Ask the Expert: Stephen Pavlovich from Conversion.com joins us to discuss CRO strategy
The live portion of this Q&A has closed. Please read all the amazing content and answers Stephen has provided below.
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Stephen Pavlovich is the CEO of Conversion.com, the UK’s largest conversion optimization agency. Working with clients like Citrix and the Guardian, they’ve optimized websites and apps, and tested pricing, functionality and new products.Learn more at http://conversion.com. You can also find Stephen in the Optiverse under the username @pav.
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Is there anything you tell hesistant potential clients about Conversion Optimization that makes them less nervous and more willing to take a chance with testing?
We are currently looking at implementing an address lookup service (PCA Predict) on our cart, but leadership wants to be sure that it will not adversely affect conversion rates before going full-steam ahead. Our initial Optimizely tests were inconclusive. Do you have any suggestions on how to tackle this?
Q: Is there anything you tell hesistant potential clients about Conversion Optimization that makes them less nervous and more willing to take a chance with testing?
A: It depends why they're nervous Is it because of the cost, fear of the unknown, concerns about development or load-time? (The same as with conversion optimisation, understanding a person's motivations and objections is the first step to affecting their behaviour.)
In general, people get that "a-ha!" moment with conversion optimisation when they see the impact across the business.
What would a 10% increase mean to them? For a start, higher revenue and (even) higher profit. Then what? Can they use this profit to acquire more traffic, open up new marketing channels? Can they take the insight and create better adverts? Can they even test pricing and product changes? (The answer is yes to all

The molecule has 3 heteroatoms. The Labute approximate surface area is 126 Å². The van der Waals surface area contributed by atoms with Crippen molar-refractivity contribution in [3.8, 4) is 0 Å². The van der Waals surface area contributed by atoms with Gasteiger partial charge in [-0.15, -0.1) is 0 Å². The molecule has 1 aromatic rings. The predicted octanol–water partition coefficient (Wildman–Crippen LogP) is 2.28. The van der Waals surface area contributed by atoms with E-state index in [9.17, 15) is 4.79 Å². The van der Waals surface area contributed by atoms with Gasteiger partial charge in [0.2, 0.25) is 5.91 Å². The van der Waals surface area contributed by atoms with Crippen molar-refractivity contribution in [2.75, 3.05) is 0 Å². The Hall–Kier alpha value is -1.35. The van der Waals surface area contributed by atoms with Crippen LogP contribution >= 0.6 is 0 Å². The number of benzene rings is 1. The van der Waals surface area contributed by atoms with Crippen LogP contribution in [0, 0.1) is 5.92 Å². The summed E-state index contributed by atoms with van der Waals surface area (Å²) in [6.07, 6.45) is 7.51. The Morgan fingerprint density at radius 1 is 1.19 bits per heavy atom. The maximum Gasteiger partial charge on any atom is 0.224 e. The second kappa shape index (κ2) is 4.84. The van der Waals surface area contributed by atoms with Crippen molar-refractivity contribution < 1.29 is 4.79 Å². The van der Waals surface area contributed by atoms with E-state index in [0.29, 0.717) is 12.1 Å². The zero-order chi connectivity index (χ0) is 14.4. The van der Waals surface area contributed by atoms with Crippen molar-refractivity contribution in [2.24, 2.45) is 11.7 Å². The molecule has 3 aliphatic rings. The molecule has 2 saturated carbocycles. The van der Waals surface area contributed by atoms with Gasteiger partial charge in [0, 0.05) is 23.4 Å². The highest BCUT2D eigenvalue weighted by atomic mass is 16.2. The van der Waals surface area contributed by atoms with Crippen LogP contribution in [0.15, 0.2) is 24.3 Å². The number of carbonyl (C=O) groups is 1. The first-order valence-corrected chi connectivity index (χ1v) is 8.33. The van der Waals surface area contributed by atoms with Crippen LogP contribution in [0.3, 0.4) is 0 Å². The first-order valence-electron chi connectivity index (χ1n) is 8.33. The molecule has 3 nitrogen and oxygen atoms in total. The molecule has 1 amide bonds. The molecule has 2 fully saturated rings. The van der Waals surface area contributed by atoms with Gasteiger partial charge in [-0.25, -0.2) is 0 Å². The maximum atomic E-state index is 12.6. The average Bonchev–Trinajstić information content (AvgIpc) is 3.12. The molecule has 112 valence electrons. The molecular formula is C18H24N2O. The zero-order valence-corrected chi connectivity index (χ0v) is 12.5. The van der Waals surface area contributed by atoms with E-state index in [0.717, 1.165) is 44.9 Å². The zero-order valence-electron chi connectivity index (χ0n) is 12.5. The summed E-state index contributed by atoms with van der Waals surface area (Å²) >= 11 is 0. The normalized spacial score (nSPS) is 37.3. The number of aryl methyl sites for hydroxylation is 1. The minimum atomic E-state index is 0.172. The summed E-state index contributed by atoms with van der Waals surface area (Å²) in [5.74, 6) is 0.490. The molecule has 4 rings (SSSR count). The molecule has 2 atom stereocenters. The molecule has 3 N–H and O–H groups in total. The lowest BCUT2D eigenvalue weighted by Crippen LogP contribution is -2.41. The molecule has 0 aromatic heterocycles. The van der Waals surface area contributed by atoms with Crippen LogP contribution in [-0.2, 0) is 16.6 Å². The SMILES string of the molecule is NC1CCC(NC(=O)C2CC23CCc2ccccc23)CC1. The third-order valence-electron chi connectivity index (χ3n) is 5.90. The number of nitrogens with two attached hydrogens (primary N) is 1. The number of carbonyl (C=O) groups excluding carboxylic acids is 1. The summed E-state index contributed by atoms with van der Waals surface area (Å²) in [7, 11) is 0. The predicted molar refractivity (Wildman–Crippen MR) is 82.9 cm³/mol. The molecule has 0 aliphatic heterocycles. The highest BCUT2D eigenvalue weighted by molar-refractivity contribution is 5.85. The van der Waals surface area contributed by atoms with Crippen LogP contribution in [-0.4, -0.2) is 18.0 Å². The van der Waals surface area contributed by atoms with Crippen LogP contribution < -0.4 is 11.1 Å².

Ultimately, they can always "test" testing – they may be willing to run experiments, knowing that the worst-case is limited to a test's duration, and the best-case is transformational.
Q: We are currently looking at implementing an address lookup service (PCA Predict) on our cart, but leadership wants to be sure that it will not adversely affect conversion rates before going full-steam ahead. Our initial Optimizely tests were inconclusive. Do you have any suggestions on how to tackle this?
What do you mean by "inconclusive"? eg did you run a test for 2+ weeks and see no detectable difference over 1000s or at least 100s of transactions? If so, you should be fine to launch. If not, it may be worth rerunning the test.
Ideally, you'd also analyse user behaviour through the checkout: did the addition of PCA Predict affect completion of that step/page? (If you have a tool like ClickTale, it can help massively with funnel and form analysis, as well as watching sessions of users actually interacting with the field.)
Q: In your experience, what's an acceptable statistical significance percentage? Have you ever found yourself in a situation where a low rate was enough to prove a point?
We work to >95% significance (whilst also setting minimums for test duration and number of conversions).
Using a lower % obviously increases the risk of a false positive, and it needs to be justified. That can include:
1. Statistically significant on micro conversions. eg a new product page design might increase the add-to-cart % significantly, but there isn't enough traffic to see significance through to purchase.